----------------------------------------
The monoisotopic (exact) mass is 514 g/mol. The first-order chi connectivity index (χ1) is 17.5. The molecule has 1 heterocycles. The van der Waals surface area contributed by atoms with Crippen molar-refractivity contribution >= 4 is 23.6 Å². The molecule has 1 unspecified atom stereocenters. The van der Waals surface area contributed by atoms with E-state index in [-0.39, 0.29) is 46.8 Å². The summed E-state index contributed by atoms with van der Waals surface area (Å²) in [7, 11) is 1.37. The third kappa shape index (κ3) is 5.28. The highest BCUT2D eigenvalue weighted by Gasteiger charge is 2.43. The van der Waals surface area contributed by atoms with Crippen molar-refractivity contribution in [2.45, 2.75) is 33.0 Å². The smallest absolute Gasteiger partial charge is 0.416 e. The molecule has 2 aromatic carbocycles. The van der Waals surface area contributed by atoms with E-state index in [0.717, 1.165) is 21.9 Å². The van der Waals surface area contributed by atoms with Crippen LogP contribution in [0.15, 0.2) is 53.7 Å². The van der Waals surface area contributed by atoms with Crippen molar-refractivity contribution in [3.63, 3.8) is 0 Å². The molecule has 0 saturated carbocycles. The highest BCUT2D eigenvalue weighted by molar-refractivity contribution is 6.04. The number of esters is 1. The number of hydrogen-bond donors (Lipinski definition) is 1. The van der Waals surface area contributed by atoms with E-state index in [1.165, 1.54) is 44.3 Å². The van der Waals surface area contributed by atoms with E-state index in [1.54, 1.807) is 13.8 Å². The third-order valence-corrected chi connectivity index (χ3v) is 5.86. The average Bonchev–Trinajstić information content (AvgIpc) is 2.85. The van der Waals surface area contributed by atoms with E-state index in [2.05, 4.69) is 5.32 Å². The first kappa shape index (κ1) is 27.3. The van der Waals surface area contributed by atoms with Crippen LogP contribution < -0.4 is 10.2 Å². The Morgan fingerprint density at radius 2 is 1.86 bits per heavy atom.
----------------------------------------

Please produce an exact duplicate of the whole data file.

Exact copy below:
The monoisotopic (exact) mass is 514 g/mol. The first-order chi connectivity index (χ1) is 17.5. The molecule has 1 heterocycles. The van der Waals surface area contributed by atoms with Crippen molar-refractivity contribution >= 4 is 23.6 Å². The molecule has 1 unspecified atom stereocenters. The van der Waals surface area contributed by atoms with E-state index in [-0.39, 0.29) is 46.8 Å². The summed E-state index contributed by atoms with van der Waals surface area (Å²) in [7, 11) is 1.37. The third kappa shape index (κ3) is 5.28. The highest BCUT2D eigenvalue weighted by Gasteiger charge is 2.43. The van der Waals surface area contributed by atoms with Crippen molar-refractivity contribution in [2.45, 2.75) is 33.0 Å². The smallest absolute Gasteiger partial charge is 0.416 e. The molecule has 2 aromatic carbocycles. The van der Waals surface area contributed by atoms with E-state index in [0.717, 1.165) is 21.9 Å². The van der Waals surface area contributed by atoms with Crippen LogP contribution in [0.15, 0.2) is 53.7 Å². The van der Waals surface area contributed by atoms with Crippen molar-refractivity contribution in [3.63, 3.8) is 0 Å². The molecule has 0 saturated carbocycles. The highest BCUT2D eigenvalue weighted by molar-refractivity contribution is 6.04. The number of esters is 1. The number of hydrogen-bond donors (Lipinski definition) is 1. The van der Waals surface area contributed by atoms with E-state index in [1.165, 1.54) is 44.3 Å². The van der Waals surface area contributed by atoms with E-state index in [1.54, 1.807) is 13.8 Å². The third-order valence-corrected chi connectivity index (χ3v) is 5.86. The average Bonchev–Trinajstić information content (AvgIpc) is 2.85. The van der Waals surface area contributed by atoms with E-state index in [2.05, 4.69) is 5.32 Å². The first kappa shape index (κ1) is 27.3. The van der Waals surface area contributed by atoms with Crippen LogP contribution < -0.4 is 10.2 Å². The Morgan fingerprint density at radius 2 is 1.86 bits per heavy atom.